Again with the kit-zooms

I whined a long time ago about how pretentious and untalented photographers enjoy bashing the so-called kit-zooms. If you read that opinionated (and excellent!) piece of writing you’ll learn that I feel the kit-zoom to be an underappreciated workhorse, provided you accept what it is: a beginners lens.

I took this photo a day or so ago. It’s shot with the bog-standard kit-zoom (18-55mm/f3.5-5.6 with no VR or anything fancy) my father got along his Nikon D40x back in 2008-or-whenever. I simply mounted it on my D600 and used my know-how. It’s not even cropped or shot in DX-mode.

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Image on the left is straight out of the camera (converted from RAW) and on the right, with some minor adjustment of levels, lens profile. Very minor stuff.

I think it’s pretty good, for some random shot. Colors are good, bokeh is not awful and the image is crisp and sharp. This was shot at 55mm, wide open at f5.6. Since I shot it at 1/200th of a second my D600 upped the ISO to 720. Still perfectly usable in any scenario.

My opinion is still firm. Kit-zooms are not useless garbage. They are great learning tools for beginner photographers and can produce excellent results far beyond their build-quality and pricing.

Tanks a lot!

Sorry, couldn’t keep myself from punning in the title of this post.

I recently bought a new lens and the best way to try it out is to shoot something. In my case, I shot tanks. There’s a museum in Strängnäs called Arsenalen (“The Arsenal”) which is the swedish museum for armored vehicles past and present. It’s one of the largest collections of armor in europe, displaying armored vehicles used in the swedish army as well as others. If you have the opportunity you should really check it out. It doesn’t really matter if you’re into armored vehicles or not – this museum is cool. I cannot stress it enough, go there! It has tanks, vehicles, loads of history both about armored and warfare in general, as well as a very interesting exhibition of tin soldiers.

During the summers they have a few days they refer to as “vehicles in motion” and during these days you can ride an APC or a “funtrak” (essentially a small toy tank you can drive) as well as enjoy some demonstrations where the volunteers drive around and display various armor as well as common tactics in armored warfare. Saturday was one of those days and I took a drive there and enjoyed it immensely. It’s a very special experience standing next to a 50 ton Centurion when it roars past, the massive V12 blowing plumes of smoke, ground trembling from the rumble.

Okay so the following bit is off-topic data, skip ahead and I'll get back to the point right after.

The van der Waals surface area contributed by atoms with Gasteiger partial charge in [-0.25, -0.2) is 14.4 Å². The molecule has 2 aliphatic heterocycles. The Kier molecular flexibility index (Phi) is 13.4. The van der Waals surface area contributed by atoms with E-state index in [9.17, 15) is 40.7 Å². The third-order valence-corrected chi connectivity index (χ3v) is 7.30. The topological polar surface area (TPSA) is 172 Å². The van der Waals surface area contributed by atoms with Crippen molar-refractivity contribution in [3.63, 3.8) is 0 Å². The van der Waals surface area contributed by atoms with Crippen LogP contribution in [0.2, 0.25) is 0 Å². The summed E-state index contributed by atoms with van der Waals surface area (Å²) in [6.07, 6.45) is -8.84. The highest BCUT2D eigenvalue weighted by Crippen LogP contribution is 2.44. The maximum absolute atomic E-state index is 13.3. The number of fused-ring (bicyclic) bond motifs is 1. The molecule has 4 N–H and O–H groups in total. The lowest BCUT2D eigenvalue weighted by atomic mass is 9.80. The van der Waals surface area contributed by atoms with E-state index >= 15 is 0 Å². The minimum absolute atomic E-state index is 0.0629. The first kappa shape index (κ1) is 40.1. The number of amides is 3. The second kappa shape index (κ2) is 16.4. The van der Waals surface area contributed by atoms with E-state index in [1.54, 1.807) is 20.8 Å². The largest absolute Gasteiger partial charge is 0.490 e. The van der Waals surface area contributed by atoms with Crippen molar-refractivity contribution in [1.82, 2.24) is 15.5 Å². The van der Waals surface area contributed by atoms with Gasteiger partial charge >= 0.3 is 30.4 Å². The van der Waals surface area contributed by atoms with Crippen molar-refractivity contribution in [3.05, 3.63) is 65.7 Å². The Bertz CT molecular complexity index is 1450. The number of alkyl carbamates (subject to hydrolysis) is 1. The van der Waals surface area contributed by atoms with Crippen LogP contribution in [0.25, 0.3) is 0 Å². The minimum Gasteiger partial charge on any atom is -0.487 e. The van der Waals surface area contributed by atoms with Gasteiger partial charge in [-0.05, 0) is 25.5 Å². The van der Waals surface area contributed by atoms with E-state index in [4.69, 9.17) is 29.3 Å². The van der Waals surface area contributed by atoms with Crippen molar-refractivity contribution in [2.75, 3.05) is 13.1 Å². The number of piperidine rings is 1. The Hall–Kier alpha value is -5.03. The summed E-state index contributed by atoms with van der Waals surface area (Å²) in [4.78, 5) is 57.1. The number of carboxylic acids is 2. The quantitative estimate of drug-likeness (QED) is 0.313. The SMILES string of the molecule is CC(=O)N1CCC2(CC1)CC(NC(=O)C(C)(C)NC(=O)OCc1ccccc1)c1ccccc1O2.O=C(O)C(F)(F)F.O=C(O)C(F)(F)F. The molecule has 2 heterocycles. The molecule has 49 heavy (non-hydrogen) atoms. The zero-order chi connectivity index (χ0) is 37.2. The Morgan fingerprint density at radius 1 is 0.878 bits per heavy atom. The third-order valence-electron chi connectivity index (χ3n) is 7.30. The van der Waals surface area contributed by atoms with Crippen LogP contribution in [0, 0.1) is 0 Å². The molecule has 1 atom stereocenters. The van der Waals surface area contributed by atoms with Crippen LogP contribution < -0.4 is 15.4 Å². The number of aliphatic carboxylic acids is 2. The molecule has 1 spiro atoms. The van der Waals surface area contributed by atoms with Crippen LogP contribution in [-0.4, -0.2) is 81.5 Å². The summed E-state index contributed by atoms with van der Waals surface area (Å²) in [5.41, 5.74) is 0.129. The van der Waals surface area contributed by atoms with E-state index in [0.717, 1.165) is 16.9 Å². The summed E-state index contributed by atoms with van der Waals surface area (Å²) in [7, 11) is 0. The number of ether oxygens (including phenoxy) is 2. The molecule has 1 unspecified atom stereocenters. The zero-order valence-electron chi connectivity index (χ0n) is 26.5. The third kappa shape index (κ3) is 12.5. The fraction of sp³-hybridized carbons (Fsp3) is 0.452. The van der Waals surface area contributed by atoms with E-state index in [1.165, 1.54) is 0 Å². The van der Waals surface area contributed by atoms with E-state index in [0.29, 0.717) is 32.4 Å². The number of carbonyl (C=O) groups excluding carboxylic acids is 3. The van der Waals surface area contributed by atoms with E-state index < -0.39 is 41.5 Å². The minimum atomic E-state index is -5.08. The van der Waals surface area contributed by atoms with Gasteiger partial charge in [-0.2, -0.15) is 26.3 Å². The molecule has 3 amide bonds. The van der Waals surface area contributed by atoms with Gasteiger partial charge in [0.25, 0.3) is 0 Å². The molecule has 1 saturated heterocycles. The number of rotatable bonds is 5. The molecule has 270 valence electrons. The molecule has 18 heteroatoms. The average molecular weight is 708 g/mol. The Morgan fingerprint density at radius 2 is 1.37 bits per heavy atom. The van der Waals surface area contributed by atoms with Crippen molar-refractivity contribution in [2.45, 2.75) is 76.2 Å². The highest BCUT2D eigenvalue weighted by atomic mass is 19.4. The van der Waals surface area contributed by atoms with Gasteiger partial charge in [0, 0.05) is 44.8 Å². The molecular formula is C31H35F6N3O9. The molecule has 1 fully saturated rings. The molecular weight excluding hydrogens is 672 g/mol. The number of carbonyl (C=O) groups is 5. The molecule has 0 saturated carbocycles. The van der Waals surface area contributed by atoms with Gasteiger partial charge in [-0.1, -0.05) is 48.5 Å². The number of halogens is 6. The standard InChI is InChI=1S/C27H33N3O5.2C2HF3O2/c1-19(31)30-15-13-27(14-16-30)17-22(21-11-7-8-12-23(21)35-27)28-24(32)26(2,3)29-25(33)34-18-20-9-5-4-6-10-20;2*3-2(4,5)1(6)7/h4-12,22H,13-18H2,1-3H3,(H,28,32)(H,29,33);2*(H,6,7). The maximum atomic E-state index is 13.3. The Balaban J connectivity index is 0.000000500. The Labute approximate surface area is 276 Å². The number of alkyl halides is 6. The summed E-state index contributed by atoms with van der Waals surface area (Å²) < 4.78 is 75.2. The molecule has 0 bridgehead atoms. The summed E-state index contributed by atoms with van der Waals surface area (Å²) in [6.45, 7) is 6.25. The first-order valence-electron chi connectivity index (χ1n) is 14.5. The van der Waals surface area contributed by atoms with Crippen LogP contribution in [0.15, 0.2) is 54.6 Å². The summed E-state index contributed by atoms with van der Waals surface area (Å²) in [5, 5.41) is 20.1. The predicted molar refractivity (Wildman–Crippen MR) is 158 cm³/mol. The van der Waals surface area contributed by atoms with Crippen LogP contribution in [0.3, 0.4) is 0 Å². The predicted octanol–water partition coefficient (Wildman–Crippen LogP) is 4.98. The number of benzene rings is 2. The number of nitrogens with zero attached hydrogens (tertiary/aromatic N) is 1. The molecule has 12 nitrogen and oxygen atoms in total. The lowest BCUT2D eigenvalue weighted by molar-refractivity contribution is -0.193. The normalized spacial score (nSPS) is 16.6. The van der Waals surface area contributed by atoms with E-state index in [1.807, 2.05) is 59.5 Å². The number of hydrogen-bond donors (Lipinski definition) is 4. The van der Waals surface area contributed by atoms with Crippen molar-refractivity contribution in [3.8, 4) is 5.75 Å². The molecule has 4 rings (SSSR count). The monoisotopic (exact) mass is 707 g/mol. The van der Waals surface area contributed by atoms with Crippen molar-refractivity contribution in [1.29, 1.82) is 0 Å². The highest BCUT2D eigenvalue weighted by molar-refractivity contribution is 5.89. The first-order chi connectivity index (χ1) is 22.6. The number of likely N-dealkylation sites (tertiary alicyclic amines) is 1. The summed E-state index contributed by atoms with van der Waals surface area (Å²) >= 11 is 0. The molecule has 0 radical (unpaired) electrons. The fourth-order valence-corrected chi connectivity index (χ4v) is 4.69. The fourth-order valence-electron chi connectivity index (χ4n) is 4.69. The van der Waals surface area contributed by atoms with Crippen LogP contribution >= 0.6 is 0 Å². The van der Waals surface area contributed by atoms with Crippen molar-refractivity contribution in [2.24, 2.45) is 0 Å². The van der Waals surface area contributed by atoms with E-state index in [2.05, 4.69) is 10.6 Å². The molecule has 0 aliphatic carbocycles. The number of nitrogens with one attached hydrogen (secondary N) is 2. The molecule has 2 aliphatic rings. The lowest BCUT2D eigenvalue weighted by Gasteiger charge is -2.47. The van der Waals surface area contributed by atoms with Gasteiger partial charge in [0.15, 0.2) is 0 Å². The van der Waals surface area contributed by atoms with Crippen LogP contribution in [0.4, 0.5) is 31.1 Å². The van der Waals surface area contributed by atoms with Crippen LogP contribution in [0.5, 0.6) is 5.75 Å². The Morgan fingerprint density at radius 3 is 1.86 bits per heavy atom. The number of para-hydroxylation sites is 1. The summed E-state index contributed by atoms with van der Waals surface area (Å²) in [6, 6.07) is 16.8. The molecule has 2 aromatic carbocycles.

Here’s a gallery in no special order.

This tank below is a little special. As in, it’s quite little. It’s actually an R/C scale model, built to 1/15 scale. I always enjoy people who find some odd hobby and go completely all-in with it.

I asked the owner about it and he told me it weighs about 170kg. It’s completely electric but has a smoke-system which simulates exhaust surprisingly well, as well as being fitted with a soundsystem which adds the diesel-noise. This too worked impressively. The detailing on the tank is massively intricate, with shovels, helmets and everything built to scale. It’s a replica of an actual german Tiger from WW2 and the owner said he built his R/C model as close as possible, with photos of the real thing as a reference.

Not only does it drive around, it has a fully motorized turret and cannon. The cannon is fully functional and fires small rounds which are loaded into a magazine in the turret. Even the ball-machinegun has LEDs which light up and simulate gunfire!

Nothing short of amazing.

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As a car nut, I also enjoy that Arsenalen has a gorgeously restored Ford Model T in their display. It’s actually a running example and is registered for traffic in sweden (as the license plate shows) but has been in mothballs for a few years now.

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Last but not least, this uparmored Humvee was parked in the museum. As is obvious, this is also a running car (as evidenced by the mud on it) and is currently owned by the museum. It saw action in Afghanistan in 2010. I can’t quite remember how it ended up in swedish ownership though, but it’s a nice ride. Very manly.

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